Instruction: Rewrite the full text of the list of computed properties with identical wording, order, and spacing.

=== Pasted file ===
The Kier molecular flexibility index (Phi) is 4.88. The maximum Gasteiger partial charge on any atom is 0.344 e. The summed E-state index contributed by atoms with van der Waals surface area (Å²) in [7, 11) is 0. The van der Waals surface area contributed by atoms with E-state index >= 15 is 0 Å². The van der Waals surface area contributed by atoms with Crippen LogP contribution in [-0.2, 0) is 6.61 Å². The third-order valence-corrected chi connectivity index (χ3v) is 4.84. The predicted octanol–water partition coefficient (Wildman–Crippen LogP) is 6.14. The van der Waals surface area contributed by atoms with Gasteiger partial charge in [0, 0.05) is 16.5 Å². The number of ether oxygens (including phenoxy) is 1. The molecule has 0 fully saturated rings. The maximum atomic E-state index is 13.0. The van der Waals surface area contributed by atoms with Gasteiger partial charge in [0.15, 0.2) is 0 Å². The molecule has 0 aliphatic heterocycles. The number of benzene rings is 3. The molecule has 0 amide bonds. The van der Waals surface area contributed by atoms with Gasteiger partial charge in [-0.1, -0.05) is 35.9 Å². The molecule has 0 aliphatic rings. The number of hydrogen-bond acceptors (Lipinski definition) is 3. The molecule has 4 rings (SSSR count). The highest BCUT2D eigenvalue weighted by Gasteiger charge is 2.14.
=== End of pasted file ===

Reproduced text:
The Kier molecular flexibility index (Phi) is 4.88. The maximum Gasteiger partial charge on any atom is 0.344 e. The summed E-state index contributed by atoms with van der Waals surface area (Å²) in [7, 11) is 0. The van der Waals surface area contributed by atoms with E-state index >= 15 is 0 Å². The van der Waals surface area contributed by atoms with Crippen LogP contribution in [-0.2, 0) is 6.61 Å². The third-order valence-corrected chi connectivity index (χ3v) is 4.84. The predicted octanol–water partition coefficient (Wildman–Crippen LogP) is 6.14. The van der Waals surface area contributed by atoms with Gasteiger partial charge in [0, 0.05) is 16.5 Å². The number of ether oxygens (including phenoxy) is 1. The molecule has 0 fully saturated rings. The maximum atomic E-state index is 13.0. The van der Waals surface area contributed by atoms with Gasteiger partial charge in [0.15, 0.2) is 0 Å². The molecule has 0 aliphatic heterocycles. The number of benzene rings is 3. The molecule has 0 amide bonds. The van der Waals surface area contributed by atoms with Gasteiger partial charge in [-0.1, -0.05) is 35.9 Å². The molecule has 0 aliphatic rings. The number of hydrogen-bond acceptors (Lipinski definition) is 3. The molecule has 4 rings (SSSR count). The highest BCUT2D eigenvalue weighted by Gasteiger charge is 2.14.